Luckily, William Benson had not followed his father into a career as a tailor or endured the often inhumane treatment of workers in New York’s garment district. His early interest in photography evidently helped him to instead finance an education in medicine. He was undoubtedly in school during the years just after his marriage, graduating from the Osteopathic School of Philadelphia in 1917. This milestone occurred at the same year that his early hero, Dr. L.L. Zamenhof, passed away in Poland — an event that perhaps re-energized Benson’s nearly life-long interest in Esperanto. As Dr. Benson relocated his family to Newark, New Jersey, and set about establishing a medical practice there, he was concurrently working to create the materials that would comprise his first Esperanto text books. The earliest of these, Practical Esperanto, was published in 1925.
Practical Esperanto was a small, paperbound book, approximately five by seven inches, and consisted of about 80 pages. Unlike Benson’s later works, it was clearly aimed solely at English speakers: all explanatory text was in English; even the book’s title was in English. It was also a more traditional language primer in that it was largely text-based. And although Practical Esperanto contained a vast number of small illustrations, it was not always immediately evident how these drawings related to the accompanying text. Their inclusion at this stage of Benson’s writing seemed to be merely experimental.
Despite the somewhat random nature of its illustrations, Practical Esperanto was the first text in which Benson published a number of illustrated tables that would become one the hallmarks of his work in subsequent years. These tables usually contained a dozen drawings with an explanatory header at the top. They most often served to illustrate Esperanto prefixes or suffixes. In Practical Esperanto, the headers were written in English, but in his later publications these tables were reprinted with Esperanto headers. For example, the header for the table illustrating the suffix in, as it appeared in Practical Esperanto, read “Suffix ‘IN’ indicates FEMININE.” In later publications, Benson clearly trusted his readers (and his method) enough to believe that the Esperanto header “La uzado de la sufikso ‘IN’” could be readily understood by anyone studying the drawings that appeared beneath it.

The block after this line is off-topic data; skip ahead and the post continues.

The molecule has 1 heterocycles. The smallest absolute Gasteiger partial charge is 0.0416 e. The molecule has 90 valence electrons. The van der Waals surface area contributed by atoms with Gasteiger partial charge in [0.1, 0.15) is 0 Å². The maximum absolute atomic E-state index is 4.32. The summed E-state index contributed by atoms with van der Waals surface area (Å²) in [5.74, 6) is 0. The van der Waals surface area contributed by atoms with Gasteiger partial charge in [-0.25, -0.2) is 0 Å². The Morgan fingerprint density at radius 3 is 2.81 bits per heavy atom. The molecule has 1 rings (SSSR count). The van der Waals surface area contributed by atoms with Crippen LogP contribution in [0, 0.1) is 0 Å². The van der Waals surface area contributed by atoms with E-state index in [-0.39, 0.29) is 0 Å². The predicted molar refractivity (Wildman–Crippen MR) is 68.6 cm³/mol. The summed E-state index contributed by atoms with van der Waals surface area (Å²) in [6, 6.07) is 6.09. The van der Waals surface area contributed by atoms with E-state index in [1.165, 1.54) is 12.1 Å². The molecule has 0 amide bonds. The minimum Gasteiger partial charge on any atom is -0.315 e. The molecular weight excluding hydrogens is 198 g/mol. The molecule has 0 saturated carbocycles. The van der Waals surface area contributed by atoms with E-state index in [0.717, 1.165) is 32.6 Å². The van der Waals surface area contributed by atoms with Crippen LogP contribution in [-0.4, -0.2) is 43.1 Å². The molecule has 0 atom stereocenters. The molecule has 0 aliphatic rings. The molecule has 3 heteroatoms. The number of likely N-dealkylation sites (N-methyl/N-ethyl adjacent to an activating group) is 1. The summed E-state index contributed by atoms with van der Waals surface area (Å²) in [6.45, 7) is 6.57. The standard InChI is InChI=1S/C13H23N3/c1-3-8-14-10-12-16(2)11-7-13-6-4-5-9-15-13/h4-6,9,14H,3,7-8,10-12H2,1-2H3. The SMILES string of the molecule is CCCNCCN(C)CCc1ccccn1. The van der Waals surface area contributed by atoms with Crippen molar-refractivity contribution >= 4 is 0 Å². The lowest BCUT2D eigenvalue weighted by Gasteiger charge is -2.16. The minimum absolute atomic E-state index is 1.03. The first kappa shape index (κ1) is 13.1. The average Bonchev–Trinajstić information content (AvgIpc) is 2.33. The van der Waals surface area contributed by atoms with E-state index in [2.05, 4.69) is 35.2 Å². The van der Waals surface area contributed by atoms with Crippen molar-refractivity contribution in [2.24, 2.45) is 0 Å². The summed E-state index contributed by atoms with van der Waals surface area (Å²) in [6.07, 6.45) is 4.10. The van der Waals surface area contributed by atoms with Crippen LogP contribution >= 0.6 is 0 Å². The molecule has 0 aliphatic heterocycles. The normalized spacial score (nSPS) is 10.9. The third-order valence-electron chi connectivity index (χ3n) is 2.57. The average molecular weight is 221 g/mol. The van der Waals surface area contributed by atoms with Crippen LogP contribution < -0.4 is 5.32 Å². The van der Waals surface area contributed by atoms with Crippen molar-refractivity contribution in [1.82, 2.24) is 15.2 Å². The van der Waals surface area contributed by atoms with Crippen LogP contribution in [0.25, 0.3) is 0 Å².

Unfortunately, the artist who created the illustrations is unknown; he or she went uncredited in all of Benson’s publications. Although Benson himself probably wasn’t the artist, he almost certainly served as the model for several of the panels. The man featured in the illustrations for the Numeraloj grid, for example, is clearly Benson, an identification made all but certain by the presence of the same fashionable pince-nez glasses and the diminutive mustache that Benson is seen to sport in his author photo. It was also during this time that Benson’s wife Mary passed away. He married his second wife Fannie Galinkin (the widow of Elias Cowan), and adopted her son Bernard (b. 1903), whom he helped to establish a career as a dentist.
[To be continued in our next issue —Ed.]
Note: The photos are from the collection of Benson descendant Eileen Kemp, used with permission.
As reported by Eileen Kirschner Kemp (granddaughter of Benson’s sister Bertha Farbman) in a phone interview in 2011. ↩
American Esperantist Magazine. Obituary published 1946. ↩
Name information reported by Eileen Kirschner Kemp (granddaughter of Benson’s sister Bertha Farbman) in a phone interview in 2011. ↩
William C. Fuller, The Foe Within: Fantasies of Treason and the End of Imperial Russia, 2006. ↩
Mary’s maiden name was also reported as “Reisur” and “Reiner” in various historical vital records. ↩